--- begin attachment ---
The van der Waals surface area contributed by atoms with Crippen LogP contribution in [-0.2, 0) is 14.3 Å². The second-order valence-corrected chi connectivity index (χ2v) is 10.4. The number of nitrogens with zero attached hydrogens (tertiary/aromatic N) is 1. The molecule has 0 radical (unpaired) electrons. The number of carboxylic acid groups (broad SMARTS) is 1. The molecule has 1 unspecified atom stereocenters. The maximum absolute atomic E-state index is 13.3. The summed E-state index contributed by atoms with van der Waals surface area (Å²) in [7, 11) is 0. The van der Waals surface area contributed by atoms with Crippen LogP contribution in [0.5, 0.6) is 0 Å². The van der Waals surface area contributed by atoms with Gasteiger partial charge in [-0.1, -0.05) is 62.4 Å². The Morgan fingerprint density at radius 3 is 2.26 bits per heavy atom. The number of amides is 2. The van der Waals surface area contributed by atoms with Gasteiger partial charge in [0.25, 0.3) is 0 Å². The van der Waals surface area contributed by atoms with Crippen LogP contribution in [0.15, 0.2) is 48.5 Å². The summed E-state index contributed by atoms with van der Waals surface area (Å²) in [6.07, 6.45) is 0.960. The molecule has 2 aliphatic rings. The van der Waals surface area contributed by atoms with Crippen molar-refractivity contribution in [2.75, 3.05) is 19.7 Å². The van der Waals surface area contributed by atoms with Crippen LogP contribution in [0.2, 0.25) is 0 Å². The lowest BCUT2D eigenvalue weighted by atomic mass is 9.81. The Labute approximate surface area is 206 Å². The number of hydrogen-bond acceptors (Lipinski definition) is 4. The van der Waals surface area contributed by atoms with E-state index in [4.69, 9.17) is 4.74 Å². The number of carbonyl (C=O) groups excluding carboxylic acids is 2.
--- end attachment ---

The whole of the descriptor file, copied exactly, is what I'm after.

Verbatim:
The van der Waals surface area contributed by atoms with Crippen LogP contribution in [-0.2, 0) is 14.3 Å². The second-order valence-corrected chi connectivity index (χ2v) is 10.4. The number of nitrogens with zero attached hydrogens (tertiary/aromatic N) is 1. The molecule has 0 radical (unpaired) electrons. The number of carboxylic acid groups (broad SMARTS) is 1. The molecule has 1 unspecified atom stereocenters. The maximum absolute atomic E-state index is 13.3. The summed E-state index contributed by atoms with van der Waals surface area (Å²) in [7, 11) is 0. The van der Waals surface area contributed by atoms with Crippen LogP contribution in [0.5, 0.6) is 0 Å². The van der Waals surface area contributed by atoms with Gasteiger partial charge in [-0.1, -0.05) is 62.4 Å². The Morgan fingerprint density at radius 3 is 2.26 bits per heavy atom. The number of amides is 2. The van der Waals surface area contributed by atoms with Gasteiger partial charge in [0.25, 0.3) is 0 Å². The van der Waals surface area contributed by atoms with Crippen LogP contribution in [0.15, 0.2) is 48.5 Å². The summed E-state index contributed by atoms with van der Waals surface area (Å²) in [6.07, 6.45) is 0.960. The molecule has 2 aliphatic rings. The van der Waals surface area contributed by atoms with Crippen molar-refractivity contribution in [2.75, 3.05) is 19.7 Å². The van der Waals surface area contributed by atoms with Crippen LogP contribution in [0.2, 0.25) is 0 Å². The lowest BCUT2D eigenvalue weighted by atomic mass is 9.81. The Labute approximate surface area is 206 Å². The number of hydrogen-bond acceptors (Lipinski definition) is 4. The van der Waals surface area contributed by atoms with E-state index in [4.69, 9.17) is 4.74 Å². The number of carbonyl (C=O) groups excluding carboxylic acids is 2.